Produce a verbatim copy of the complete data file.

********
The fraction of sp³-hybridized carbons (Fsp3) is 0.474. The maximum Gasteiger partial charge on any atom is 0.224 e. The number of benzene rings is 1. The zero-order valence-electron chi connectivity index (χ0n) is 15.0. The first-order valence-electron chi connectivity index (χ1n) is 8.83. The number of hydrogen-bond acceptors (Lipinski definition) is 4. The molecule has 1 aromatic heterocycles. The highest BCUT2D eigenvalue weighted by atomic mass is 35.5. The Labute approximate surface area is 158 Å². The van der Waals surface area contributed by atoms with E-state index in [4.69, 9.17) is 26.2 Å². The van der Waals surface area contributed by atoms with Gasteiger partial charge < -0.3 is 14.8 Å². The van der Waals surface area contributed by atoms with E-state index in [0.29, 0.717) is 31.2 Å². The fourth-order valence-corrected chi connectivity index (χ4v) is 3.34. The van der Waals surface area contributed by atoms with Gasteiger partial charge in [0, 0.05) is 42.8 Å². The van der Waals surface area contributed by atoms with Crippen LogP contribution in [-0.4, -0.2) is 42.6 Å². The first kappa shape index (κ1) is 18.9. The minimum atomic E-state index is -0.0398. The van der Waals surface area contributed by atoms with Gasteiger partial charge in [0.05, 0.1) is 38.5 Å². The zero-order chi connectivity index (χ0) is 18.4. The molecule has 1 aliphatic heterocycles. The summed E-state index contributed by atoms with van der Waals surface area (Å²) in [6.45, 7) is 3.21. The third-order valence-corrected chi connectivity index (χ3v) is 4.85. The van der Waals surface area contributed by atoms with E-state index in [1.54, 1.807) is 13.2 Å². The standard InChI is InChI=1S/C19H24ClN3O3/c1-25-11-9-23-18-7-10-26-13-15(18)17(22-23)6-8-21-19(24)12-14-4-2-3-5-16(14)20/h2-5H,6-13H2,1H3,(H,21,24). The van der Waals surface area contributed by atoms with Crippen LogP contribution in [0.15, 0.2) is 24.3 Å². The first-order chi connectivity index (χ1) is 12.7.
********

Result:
The fraction of sp³-hybridized carbons (Fsp3) is 0.474. The maximum Gasteiger partial charge on any atom is 0.224 e. The number of benzene rings is 1. The zero-order valence-electron chi connectivity index (χ0n) is 15.0. The first-order valence-electron chi connectivity index (χ1n) is 8.83. The number of hydrogen-bond acceptors (Lipinski definition) is 4. The molecule has 1 aromatic heterocycles. The highest BCUT2D eigenvalue weighted by atomic mass is 35.5. The Labute approximate surface area is 158 Å². The van der Waals surface area contributed by atoms with E-state index in [4.69, 9.17) is 26.2 Å². The van der Waals surface area contributed by atoms with Gasteiger partial charge < -0.3 is 14.8 Å². The van der Waals surface area contributed by atoms with E-state index in [0.29, 0.717) is 31.2 Å². The fourth-order valence-corrected chi connectivity index (χ4v) is 3.34. The van der Waals surface area contributed by atoms with Gasteiger partial charge in [0, 0.05) is 42.8 Å². The van der Waals surface area contributed by atoms with Crippen LogP contribution in [-0.4, -0.2) is 42.6 Å². The first kappa shape index (κ1) is 18.9. The minimum atomic E-state index is -0.0398. The van der Waals surface area contributed by atoms with Gasteiger partial charge in [0.05, 0.1) is 38.5 Å². The zero-order chi connectivity index (χ0) is 18.4. The molecule has 1 aliphatic heterocycles. The summed E-state index contributed by atoms with van der Waals surface area (Å²) in [6.45, 7) is 3.21. The third-order valence-corrected chi connectivity index (χ3v) is 4.85. The van der Waals surface area contributed by atoms with E-state index in [1.54, 1.807) is 13.2 Å². The standard InChI is InChI=1S/C19H24ClN3O3/c1-25-11-9-23-18-7-10-26-13-15(18)17(22-23)6-8-21-19(24)12-14-4-2-3-5-16(14)20/h2-5H,6-13H2,1H3,(H,21,24). The van der Waals surface area contributed by atoms with Crippen LogP contribution in [0.15, 0.2) is 24.3 Å². The first-order chi connectivity index (χ1) is 12.7.